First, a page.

Can rabies virus remain infectious on environment i.e on soil, grasses, leaves and water?


First off all we need to be 100% sure what does be infectious mean. According cambridge dictionary meaning of the word infectious is be able to past from one host organism (multicellular/cellular) from another. So this is actually biggest hole in your question.

But i think you mean something else then word infectious. In my oppinion you wanted to know if rabbies can survived outside of its host. The rabbies virus as many other viruses cannot live outside of its host. Rabbies is exists in "public reservoir". This fact only confirm its variety of hosts such as bat, bears, dogs etc. (technicly all warm blood species) and its long incubation period (for example 1-3 months in humans.

According this site:

Rabies virus is transmitted through saliva and brain/nervous system tissue. Only these specific bodily excretions and tissues transmit rabies virus. If contact with either of these has occurred, the type of exposure should be evaluated to determine if postexposure prophylaxis is necessary.

Contact such as petting or handling an animal, or contact with blood, urine or feces does not constitute an exposure. No postexposure prophylaxis is needed in these situations.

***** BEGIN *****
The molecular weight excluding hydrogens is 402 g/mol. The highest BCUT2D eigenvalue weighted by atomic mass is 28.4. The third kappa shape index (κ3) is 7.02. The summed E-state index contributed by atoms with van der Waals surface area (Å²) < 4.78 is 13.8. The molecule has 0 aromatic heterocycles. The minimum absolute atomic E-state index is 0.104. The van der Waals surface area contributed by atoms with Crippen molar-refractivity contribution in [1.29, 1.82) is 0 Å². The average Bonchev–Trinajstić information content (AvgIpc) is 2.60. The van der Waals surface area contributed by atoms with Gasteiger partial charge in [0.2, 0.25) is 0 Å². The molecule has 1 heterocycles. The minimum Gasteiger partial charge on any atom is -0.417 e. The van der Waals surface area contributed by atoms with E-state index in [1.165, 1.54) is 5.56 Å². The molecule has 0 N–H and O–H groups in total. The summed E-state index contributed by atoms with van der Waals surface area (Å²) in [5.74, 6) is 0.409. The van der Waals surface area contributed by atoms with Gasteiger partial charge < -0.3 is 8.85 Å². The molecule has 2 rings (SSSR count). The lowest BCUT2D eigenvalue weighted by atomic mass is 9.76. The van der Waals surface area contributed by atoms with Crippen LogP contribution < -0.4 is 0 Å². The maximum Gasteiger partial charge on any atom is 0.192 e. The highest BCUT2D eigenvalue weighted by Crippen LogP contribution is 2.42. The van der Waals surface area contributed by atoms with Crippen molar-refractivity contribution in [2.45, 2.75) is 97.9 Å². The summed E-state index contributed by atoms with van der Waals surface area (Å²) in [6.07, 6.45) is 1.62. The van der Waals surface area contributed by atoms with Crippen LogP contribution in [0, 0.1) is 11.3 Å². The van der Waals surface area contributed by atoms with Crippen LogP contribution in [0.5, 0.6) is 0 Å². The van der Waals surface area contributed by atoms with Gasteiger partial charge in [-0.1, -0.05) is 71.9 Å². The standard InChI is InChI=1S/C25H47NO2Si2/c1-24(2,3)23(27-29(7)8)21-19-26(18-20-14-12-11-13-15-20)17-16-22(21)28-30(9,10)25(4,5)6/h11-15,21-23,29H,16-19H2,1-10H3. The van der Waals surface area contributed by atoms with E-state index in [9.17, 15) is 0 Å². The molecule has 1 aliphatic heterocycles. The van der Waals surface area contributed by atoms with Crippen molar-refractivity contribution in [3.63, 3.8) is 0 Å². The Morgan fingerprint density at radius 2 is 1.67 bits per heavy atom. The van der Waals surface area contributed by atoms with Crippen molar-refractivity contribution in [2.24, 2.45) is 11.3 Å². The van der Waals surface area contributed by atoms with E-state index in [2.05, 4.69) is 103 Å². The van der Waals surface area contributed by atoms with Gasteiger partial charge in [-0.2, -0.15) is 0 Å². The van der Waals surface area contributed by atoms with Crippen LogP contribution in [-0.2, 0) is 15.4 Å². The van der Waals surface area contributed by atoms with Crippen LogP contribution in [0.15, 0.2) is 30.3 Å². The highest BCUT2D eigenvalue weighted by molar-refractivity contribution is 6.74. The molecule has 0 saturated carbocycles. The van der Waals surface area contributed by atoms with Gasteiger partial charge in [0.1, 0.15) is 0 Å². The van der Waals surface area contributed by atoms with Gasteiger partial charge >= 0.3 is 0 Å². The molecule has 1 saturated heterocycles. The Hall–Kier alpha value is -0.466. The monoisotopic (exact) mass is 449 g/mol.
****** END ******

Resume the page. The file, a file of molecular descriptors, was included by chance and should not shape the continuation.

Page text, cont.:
Rabies virus becomes noninfectious when it dries out and when it is exposed to sunlight. Different environmental conditions affect the rate at which the virus becomes inactive, but in general, if the material containing the virus is dry, the virus can be considered noninfectious.

To sum this: Rabbies viruses need to have contact with host, typicly by biting. It is possible to be infected by other contacts such as kissing, licking not dry saliva, but still the virus cannot live long outside of body. So long incubation and variaty of possible host (most infected is bats) makes the true killing combination.

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  • $\begingroup$ Yes I was referring to survival outside host. As in if a rabid animal drools on grass or soil, can it survive in those? $\endgroup$ – Ken Oct 11 '18 at 9:00
  • $\begingroup$ Also. Has there been any cases of rabies infection from virus outside of host rabid animal? $\endgroup$ – Ken Oct 11 '18 at 9:03
  • $\begingroup$ elsevier.com/connect/… good article $\endgroup$ – L.Diago Oct 11 '18 at 9:44
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    $\begingroup$ Because there is not such a case. This is only the possibility. You know, i dont think that any person (not including little children) be so mindless to implated the saliva to his wound. $\endgroup$ – L.Diago Oct 11 '18 at 10:08
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    $\begingroup$ Btw you can easialy go threw the sites like WHO and you will find deffinitly some information on this topic. $\endgroup$ – L.Diago Oct 11 '18 at 10:09

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